Drone Companies Advance Pandemic-Fighting Vehicles

Aertos 120-UVC indoor disinfectant drone.
Credit: Digital Aerolus

North American companies involved in building and operating small drones are proposing systems that could potentially be used in battling the COVID-19 pandemic.

Canadian drone manufacturer Draganfly on April 21 said the police department in Westport, Connecticut, is testing the company’s “pandemic drone” technology to detect individuals with possible symptoms of COVID-19 in crowds of people.

Draganfly, which is serving as systems integrator, announced a partnership to develop the pandemic drone with the University of South Australia and health care data company Vital Intelligence in late March. The aircraft-mounted system, which combines a specialized sensor and computer vision image analysis, can measure heart and respiratory rates and detect infectious conditions from a distance of 190 ft.

“One of the major problems for cities and towns like Westport in managing and responding to a pandemic like the COVID-19 virus is finding out who could be infected and how widespread the disease has spread,” Westport First Selectman Jim Marpe said. “One way to do this is to look for underlying symptoms.”

Drone services provider DroneUp, vehicle manufacturer Workhorse Group, UPS and the Virginia Center for Innovative Technology (CIT), an economic development agency, said they are collaborating on a “fast-paced simulation” to determine how drones can supplement emergency response and certain patient care during the pandemic. 

The participants conducted tests over three days in early April on the vacant campus of St. Paul’s College, in Lawrenceville, Virginia, which has been closed since 2013. Plans call for them to deliver a report to the White House with findings and recommendations.

“We’ve proven through ongoing commercial programs that effective drone delivery of medical products is faster than conventional ground-based transportation,” said Scott Price of UPS, which operates a drone service that transports blood samples at WakeMed Health and Hospitals in Raleigh, North Carolina.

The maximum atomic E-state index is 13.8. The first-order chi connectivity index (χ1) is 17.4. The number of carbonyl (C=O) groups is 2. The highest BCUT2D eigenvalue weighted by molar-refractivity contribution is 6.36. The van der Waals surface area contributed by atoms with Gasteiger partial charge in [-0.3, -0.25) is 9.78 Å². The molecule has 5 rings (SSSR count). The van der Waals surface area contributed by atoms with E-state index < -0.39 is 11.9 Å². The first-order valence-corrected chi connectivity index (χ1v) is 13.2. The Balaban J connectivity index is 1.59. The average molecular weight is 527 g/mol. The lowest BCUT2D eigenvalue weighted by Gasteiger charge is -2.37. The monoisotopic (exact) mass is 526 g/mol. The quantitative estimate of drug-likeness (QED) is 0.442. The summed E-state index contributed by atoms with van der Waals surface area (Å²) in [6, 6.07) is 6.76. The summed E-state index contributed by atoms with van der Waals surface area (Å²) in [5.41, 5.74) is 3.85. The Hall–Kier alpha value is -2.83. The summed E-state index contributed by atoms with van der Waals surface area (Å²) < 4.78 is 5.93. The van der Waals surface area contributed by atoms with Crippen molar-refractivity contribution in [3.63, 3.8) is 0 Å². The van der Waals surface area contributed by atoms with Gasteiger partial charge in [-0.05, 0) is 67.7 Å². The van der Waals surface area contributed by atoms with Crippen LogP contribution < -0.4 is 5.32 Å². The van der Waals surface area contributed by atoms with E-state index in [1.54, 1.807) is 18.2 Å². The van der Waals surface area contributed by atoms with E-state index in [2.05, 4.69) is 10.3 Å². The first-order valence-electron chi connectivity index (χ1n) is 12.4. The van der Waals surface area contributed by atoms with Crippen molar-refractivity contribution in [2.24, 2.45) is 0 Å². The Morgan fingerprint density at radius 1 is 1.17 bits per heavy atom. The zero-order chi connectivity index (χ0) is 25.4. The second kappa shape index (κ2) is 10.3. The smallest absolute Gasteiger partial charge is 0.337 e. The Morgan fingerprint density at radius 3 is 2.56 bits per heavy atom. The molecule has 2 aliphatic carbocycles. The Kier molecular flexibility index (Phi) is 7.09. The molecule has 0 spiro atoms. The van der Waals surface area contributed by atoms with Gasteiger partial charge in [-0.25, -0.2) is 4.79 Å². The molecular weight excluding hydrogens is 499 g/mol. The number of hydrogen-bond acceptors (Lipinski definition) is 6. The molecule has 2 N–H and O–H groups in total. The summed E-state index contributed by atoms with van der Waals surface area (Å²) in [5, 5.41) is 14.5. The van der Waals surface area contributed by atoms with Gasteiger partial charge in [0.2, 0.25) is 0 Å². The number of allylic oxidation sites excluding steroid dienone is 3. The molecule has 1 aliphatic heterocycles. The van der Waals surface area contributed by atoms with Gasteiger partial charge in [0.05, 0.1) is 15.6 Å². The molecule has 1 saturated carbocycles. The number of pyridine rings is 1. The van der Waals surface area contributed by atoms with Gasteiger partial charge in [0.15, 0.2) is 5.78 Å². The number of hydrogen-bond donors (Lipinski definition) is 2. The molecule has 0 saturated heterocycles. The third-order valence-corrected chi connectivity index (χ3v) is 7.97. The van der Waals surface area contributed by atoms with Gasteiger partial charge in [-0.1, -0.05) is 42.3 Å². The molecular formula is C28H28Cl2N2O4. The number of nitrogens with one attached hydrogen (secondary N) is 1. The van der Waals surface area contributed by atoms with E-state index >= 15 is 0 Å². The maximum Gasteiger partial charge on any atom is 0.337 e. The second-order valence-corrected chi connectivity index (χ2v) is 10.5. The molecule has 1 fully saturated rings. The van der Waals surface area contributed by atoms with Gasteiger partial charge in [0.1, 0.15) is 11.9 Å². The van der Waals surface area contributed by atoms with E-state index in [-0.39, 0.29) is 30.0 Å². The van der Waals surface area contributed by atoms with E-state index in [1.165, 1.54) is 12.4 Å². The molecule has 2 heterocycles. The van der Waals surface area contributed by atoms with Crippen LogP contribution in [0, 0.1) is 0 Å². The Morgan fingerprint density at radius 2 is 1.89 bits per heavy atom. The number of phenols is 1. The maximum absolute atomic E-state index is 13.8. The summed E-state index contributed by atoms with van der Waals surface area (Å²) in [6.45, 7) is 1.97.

“Drones offer a low-touch option for delivery of lab specimens and medical products that could make a significant impact in an urgent response application,” Price said.

Earlier in April, Digital Aerolus, of Lenexa, Kansas, said it has developed the first indoor disinfectant drone fitted with C-band ultraviolet (UVC) lights, specifically designed to combat the coronavirus. The Aertos 120-UVC can fly stably inside buildings without using GPS for positional reference, providing a 99% disinfection rate within 6 ft. of surfaces, the company said.

OMI Environmental Solutions, an oil-spill response company based in Belle Chasse, Louisiana, says it has lined up multiple clients for its drone disinfection service for large indoor areas such as stadiums, convention centers and warehouses. OMI’s eight-rotor drone disperses a mist of Environmental Protection Agency-approved agents that kills the novel coronavirus and nearly all bacteria, the company says.

California-based Zipline, which operates long-range, fixed-wing drone delivery operations in Rwanda and Ghana, started transporting COVID-19 samples from rural clinics to laboratories in the Ghanaian cities of Accra and Kumasi on April 1. Zipline is pressing the case with the FAA to expedite plans it already had to begin medical deliveries in the U.S.

Bill Carey

Bill covers business aviation and advanced air mobility for Aviation Week Network. A former newspaper reporter, he has also covered the airline industry, military aviation, commercial space and unmanned aircraft systems. He is the author of 'Enter The Drones, The FAA and UAVs in America,' published in 2016.